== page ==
It is time to book holidays. Some people will choose France. Others won’t – because the French are the enemy, Mr Macron is a clown and their food is wildly overrated. I’ve heard a lot of this in recent times and have got the message. There’s no need to repeat it in, say, the comments below, unless you find it cathartic – in which case, be my guest.
Anyway, France. I live there, shall be travelling about the country this year and, whenever the opportunity arises, shall book into a chambres-d’hôtes. They are, and this is the point, my favourite species of accommodation, a good compromise: less formal than a hotel, more structured than Airbnb. I’m a fan, and would like you to be, too.
The term “chambres-d’hôtes” translates best into English as “B&B” – though that, I think, undersells the French version. There linger about the term “B&B” suggestions of ketchup, exiguity and hatchet-faced landladies with hit-and-miss attitudes to hygiene.
Obviously, many B&Bs in Britain are now terrific. I’ve stayed in one in Lancaster and know of many others. But there remains a substratum where 21st-century hospitality apparently hasn’t caught on. At a B&B on a housing estate near Stansted, I was asked to take off my shoes at the front door – before my hostess had said hello.
Meanwhile, some seaside establishments still harbour surprises for the sensitive. In one, the room was so small that there was barely space for both me and half a dozen cockroaches. In another, a search for the TV remote revealed empty sweets wrappers and a half-eaten sandwich under the bed, and dirty underwear jammed behind the washbasin.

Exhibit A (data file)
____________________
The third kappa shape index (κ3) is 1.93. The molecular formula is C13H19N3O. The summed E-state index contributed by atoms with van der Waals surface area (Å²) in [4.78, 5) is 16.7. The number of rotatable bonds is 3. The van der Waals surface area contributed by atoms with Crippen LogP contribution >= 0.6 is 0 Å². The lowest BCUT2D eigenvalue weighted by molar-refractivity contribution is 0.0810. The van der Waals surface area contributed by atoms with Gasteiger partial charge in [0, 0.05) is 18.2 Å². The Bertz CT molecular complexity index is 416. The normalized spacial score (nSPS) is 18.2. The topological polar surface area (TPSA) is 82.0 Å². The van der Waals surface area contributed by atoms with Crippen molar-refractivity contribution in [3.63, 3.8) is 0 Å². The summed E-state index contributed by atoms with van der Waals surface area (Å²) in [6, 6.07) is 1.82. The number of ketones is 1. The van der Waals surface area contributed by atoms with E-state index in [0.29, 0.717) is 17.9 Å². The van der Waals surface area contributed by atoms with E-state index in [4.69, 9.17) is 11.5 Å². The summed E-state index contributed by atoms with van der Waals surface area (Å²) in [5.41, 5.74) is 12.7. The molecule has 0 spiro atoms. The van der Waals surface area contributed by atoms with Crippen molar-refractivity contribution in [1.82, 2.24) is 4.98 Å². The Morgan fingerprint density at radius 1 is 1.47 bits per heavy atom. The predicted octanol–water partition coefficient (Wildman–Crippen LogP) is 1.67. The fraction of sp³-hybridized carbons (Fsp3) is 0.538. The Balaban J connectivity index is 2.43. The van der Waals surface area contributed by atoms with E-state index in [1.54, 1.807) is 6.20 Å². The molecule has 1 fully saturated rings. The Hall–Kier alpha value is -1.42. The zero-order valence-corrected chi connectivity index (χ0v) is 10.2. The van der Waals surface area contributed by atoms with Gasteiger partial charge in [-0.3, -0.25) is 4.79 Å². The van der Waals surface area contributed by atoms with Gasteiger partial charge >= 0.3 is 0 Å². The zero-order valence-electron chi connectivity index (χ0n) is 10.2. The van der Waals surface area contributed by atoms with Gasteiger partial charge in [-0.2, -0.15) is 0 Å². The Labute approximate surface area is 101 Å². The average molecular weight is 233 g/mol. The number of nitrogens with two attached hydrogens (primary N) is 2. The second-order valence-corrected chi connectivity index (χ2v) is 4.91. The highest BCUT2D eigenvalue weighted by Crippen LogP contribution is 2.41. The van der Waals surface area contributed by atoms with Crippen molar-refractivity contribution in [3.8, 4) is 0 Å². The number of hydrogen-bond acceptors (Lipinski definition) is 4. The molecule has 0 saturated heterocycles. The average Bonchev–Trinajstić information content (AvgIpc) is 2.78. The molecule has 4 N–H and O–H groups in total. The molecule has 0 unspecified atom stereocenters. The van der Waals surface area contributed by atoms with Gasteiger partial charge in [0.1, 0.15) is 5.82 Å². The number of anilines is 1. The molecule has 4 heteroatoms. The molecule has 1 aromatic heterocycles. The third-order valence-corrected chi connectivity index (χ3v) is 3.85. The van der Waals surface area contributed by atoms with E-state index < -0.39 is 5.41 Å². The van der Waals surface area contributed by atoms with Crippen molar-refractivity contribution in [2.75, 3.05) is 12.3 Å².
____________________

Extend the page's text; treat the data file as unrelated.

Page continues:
I called the owner, as I still couldn’t find the remote. He surveyed the garbage. “Some people!” he said, his voice full of regret for the Fall of Man. He found another remote elsewhere about the building, I put the rubbish in a bin bag he’d brought and that resolved the matter to his satisfaction. “All’s well that ends well,” he beamed.
This sort of thing hasn’t happened in any chambres-d’hôtes, even when I’ve not paid much. This may be because chambres-d’hôtes are more tightly controlled – or, at least, more tightly defined. They must have no more than five guest bedrooms, all on the owner’s premises.
Breakfast has to be included in the price and, if a table-d’hôte dinner is offered (as it is in around a third of the 21,500 French B&Bs), it should come with no choice. By contrast, it seems that there’s no precise definition of a British B&B – beyond a suggestion that they have to be operated by private owners, not chains.
But this alone doesn’t explain why, on occasion, chambres-d’hôtes appear to be more civilised. The reason may be that, historically, French people with tight holiday budgets have favoured camping. France’s 8,000 sites make it the top camping country in Europe (and second in the world, after the US).
There is not, then, the same Wakes Weeks tradition of breezy seaside holidays and accommodation owners treating hard-pressed folk as if they should feel damned lucky merely to be allowed out of Blackburn, Bradford or West Bromwich.
Elements of the tradition persist (“Shoes off at the door”, “Return before 5pm only if necessary” and more besides). As things were different in France, so chambres-d’hôtes were free to be more liberal, throwing the net wider, up and down the social scale.
Thus, rather than in clapped-out (OK, “modest”) seaside houses, French chambres-d’hôtes may well be found in châteaux, manorial spreads, farmsteads, vineyards or bourgeois town houses. And, because running chambres-d’hôtes is now somewhat fashionable, so among owners I have encountered are former architects, lawyers, musicians, doctors, artists and a couple who may be the most engaging aristocrats in France. Elitist? Of course. Thus are the standards of the sector improved.
And quality needn’t be ruinous. The average double B&B per-night price in chambres-d’hôtes is around £80. The best may be more expensive, but I’ll follow high standards as long as my money holds out (which, granted, in some of the posher places, won’t be very long).